Title: The Poet X
Author: Elizabeth Acevedo
Genre: Young Adult, Poetry
Release Date: March 6, 2018
A young girl in Harlem discovers slam poetry as a way to understand her mother’s religion and her own relationship to the world. Debut novel of renowned slam poet Elizabeth Acevedo.
Xiomara Batista feels unheard and unable to hide in her Harlem neighborhood. Ever since her body grew into curves, she has learned to let her fists and her fierceness do the talking.
But Xiomara has plenty she wants to say, and she pours all her frustration and passion onto the pages of a leather notebook, reciting the words to herself like prayers—especially after she catches feelings for a boy in her bio class named Aman, who her family can never know about. With Mami’s determination to force her daughter to obey the laws of the church, Xiomara understands that her thoughts are best kept to herself.
So when she is invited to join her school’s slam poetry club, she doesn’t know how she could ever attend without her mami finding out, much less speak her words out loud. But still, she can’t stop thinking about performing her poems.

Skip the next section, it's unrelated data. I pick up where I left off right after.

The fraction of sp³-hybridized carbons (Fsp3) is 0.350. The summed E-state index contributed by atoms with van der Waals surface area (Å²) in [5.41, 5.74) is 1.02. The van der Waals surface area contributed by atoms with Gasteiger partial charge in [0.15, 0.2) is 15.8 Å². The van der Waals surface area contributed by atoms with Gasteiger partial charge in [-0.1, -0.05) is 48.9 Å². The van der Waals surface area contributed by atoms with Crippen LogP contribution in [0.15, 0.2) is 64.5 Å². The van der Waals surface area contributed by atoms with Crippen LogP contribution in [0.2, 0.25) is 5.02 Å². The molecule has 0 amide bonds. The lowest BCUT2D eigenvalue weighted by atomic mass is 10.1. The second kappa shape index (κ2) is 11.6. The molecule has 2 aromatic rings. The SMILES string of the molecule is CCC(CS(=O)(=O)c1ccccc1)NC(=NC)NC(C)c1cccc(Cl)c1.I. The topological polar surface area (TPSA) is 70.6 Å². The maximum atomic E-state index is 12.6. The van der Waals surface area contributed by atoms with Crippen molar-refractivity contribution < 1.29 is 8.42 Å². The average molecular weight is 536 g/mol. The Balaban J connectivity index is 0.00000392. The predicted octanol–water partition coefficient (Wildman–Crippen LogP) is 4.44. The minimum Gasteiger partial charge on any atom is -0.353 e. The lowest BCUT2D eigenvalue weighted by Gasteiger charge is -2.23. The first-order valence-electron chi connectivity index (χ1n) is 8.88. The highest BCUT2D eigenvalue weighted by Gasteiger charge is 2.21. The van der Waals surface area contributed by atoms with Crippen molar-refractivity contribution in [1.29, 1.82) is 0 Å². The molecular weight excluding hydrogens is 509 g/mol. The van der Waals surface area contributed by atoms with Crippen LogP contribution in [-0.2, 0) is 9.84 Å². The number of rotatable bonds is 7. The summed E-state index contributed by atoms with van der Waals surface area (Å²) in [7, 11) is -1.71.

Because in the face of a world that may not want to hear her, Xiomara refuses to be silent.
Review:I really enjoyed this story! It is written in free verse so it doesn’t rhyme but it is separated into stanzas. Most of the poems or sections are less than a page long, so it was pretty quick to read though. This easy format makes it accessible for reluctant readers. Xiomara is conflicted in this story. She has to decipher between what she learns in school, what she learns at church, and how her body feels. It’s hard when teenagers get so many conflicting opinions and advice, but sometimes you just have to do what’s right for you. For Xiomara, that’s writing poetry. This is a great story for anyone who feels like they are having trouble fitting in. Sometimes, you just need to find your voice.
What to read next:
Because I Was A Girl: True Stories for Girls of All Ages by Melissa de la Cruz (Editor)
Dear Martin by Nic Stone
Have you read The Poet X? What did you think of it?